Deep in the Kalahari desert in the most sparsely populated country on earth, Agoge students will learn to live using the traditional and confronting ways of the hunter-gatherer San bushmen. Dropped into the African savannah, students must navigate with the sun and stars, face lions and elephants, fight off thirst and starvation, build traditional “boma” shelters, track enemies and wild animals, and learn to hunt with a bow. Every ounce of Spartan strength with be required to survive mentally and physically - and transform spiritually.
Deep in the Cyclades on the island of Naxos, Agoge students will traverse towering mountain ranges and death-defying cliffs, discover caves and ancient temples, use maps of the stars to find lost churches, meet reclusive fishermen and monks in hidden alleyways, and barter the clothes off their backs for food and supplies to cross the vast open sea. These missions will bring Naxos to life as it was more than 2000 years ago, as students seek to change their lives.
Spartan Agoge is a 60 hour Extreme Endurance event inspired by the original Greek Agoge, the rigorous training mandated for the citizens of ancient Sparta. The training was a well rounded cultural immersion involving stealth, loyalty, survival, hunting, dancing, singing, and social skills. The word ‘agoge’ means leading, guidance, or training in Greek. Spartan Agoge is the epic rebirth of the Greek Agoge and has evolved to become one of the most difficult extreme endurance events in the world. Agoge is held only twice a year in the most remote parts of the world. Each event is a challenging once in a lifetime adventure.
Depending on your nationality, there may be visa requirements. Please use this link to check and arrange visa if needed:
Application for Visa or Permit for Republic of Namibia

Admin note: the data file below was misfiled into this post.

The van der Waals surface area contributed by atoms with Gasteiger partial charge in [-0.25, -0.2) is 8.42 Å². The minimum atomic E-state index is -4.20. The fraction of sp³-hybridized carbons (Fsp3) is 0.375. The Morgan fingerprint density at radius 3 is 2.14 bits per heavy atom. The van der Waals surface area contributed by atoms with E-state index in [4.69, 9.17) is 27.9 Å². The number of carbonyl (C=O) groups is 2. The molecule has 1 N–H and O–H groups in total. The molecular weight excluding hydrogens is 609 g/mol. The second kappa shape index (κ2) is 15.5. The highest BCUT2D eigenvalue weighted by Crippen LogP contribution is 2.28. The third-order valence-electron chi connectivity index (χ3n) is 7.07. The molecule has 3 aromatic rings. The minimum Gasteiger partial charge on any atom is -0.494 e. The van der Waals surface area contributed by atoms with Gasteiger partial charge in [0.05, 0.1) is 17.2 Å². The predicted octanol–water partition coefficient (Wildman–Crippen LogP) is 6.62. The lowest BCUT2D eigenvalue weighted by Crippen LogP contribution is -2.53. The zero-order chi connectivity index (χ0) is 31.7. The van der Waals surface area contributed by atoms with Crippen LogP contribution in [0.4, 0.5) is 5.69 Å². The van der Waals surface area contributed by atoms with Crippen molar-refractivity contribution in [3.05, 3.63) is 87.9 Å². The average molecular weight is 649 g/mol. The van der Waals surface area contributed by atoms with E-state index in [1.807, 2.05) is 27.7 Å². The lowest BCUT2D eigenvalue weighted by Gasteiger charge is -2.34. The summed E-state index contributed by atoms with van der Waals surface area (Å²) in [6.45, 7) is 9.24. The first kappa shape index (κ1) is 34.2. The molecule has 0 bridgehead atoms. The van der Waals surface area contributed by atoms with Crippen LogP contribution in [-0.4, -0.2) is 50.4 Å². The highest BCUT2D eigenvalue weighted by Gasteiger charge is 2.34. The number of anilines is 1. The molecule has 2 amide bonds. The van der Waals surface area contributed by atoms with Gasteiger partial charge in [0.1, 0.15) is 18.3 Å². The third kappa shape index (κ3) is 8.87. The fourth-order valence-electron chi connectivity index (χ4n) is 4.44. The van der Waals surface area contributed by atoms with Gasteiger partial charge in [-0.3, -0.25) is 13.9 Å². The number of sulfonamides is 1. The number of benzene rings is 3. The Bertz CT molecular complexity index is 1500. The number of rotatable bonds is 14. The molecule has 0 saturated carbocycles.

What vaccinations do I need for Namibia?
You should seek medical advice from your local health practitioner before travelling to Namibia and ensure that you receive all of the appropriate vaccinations. As a guide Polio, Diphtheria, Hepatitis A & B and Tetanus is strongly recommended. Rabies is also recommended. A valid Yellow Fever vaccination certificate is also required if travelling into Namibia and from an infected country.
Do I need anti-malaria tablets for Namibia?
There is a high risk of malaria in the northern part of Namibia during certain times of the year so anti-malarials should be taken if you plan on visiting these parts. Atovaquone/proguanil, doxycycline or mefloquine are recommended when visiting risk areas. Generally, it is a good idea to avoid mosquito bites as much as possible whilst there. This can be achieved by wearing long sleeves and trousers, sleeping under a mosquito net and covering yourself in an insect repellent that contains at least 50% DEET. For more information on the malaria risk in Namibia visit the NHS Fit to Travel page or the CDC Traveler's Health page.
Is it safe to drink tap water in Namibia?
The tap water in Namibia is generally considered safe to drink, but as a precaution against stomach upsets you may want to drink bottled mineral water, which is readily available from shops, hotels and restaurants.
What's the food like in Namibia?
Thanks to the wide range of different cultures and ethnic groups in Namibia, the country’s cuisine is incredibly diverse and enjoys the many different influences with which it has been infused over the years. In general, the cuisine is very meat-centric, though there are vegetarian options, and involves a lot of maize-based accompaniments, such as mealie pap, a doughy maize paste.